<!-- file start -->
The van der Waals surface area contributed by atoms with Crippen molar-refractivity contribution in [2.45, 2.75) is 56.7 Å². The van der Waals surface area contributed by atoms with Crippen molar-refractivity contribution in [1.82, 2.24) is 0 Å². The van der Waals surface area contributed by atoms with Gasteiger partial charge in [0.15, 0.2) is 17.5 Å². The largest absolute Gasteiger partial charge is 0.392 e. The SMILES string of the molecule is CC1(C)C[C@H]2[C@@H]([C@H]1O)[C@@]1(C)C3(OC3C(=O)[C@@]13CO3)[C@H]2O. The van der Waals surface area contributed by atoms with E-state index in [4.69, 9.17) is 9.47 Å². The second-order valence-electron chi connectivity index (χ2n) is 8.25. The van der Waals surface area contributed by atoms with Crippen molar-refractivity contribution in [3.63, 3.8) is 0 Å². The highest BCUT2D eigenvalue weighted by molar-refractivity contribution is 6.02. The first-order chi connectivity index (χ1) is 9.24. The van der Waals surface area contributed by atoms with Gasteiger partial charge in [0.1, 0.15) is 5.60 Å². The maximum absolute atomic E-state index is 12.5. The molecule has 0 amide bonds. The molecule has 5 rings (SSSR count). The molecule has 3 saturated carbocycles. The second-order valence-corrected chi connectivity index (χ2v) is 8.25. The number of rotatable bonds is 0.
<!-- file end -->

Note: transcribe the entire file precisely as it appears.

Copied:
The van der Waals surface area contributed by atoms with Crippen molar-refractivity contribution in [2.45, 2.75) is 56.7 Å². The van der Waals surface area contributed by atoms with Crippen molar-refractivity contribution in [1.82, 2.24) is 0 Å². The van der Waals surface area contributed by atoms with Gasteiger partial charge in [0.15, 0.2) is 17.5 Å². The largest absolute Gasteiger partial charge is 0.392 e. The SMILES string of the molecule is CC1(C)C[C@H]2[C@@H]([C@H]1O)[C@@]1(C)C3(OC3C(=O)[C@@]13CO3)[C@H]2O. The van der Waals surface area contributed by atoms with E-state index in [4.69, 9.17) is 9.47 Å². The second-order valence-electron chi connectivity index (χ2n) is 8.25. The van der Waals surface area contributed by atoms with Crippen molar-refractivity contribution in [3.63, 3.8) is 0 Å². The highest BCUT2D eigenvalue weighted by molar-refractivity contribution is 6.02. The first-order chi connectivity index (χ1) is 9.24. The van der Waals surface area contributed by atoms with Gasteiger partial charge in [0.1, 0.15) is 5.60 Å². The maximum absolute atomic E-state index is 12.5. The molecule has 0 amide bonds. The molecule has 5 rings (SSSR count). The molecule has 3 saturated carbocycles. The second-order valence-corrected chi connectivity index (χ2v) is 8.25. The number of rotatable bonds is 0.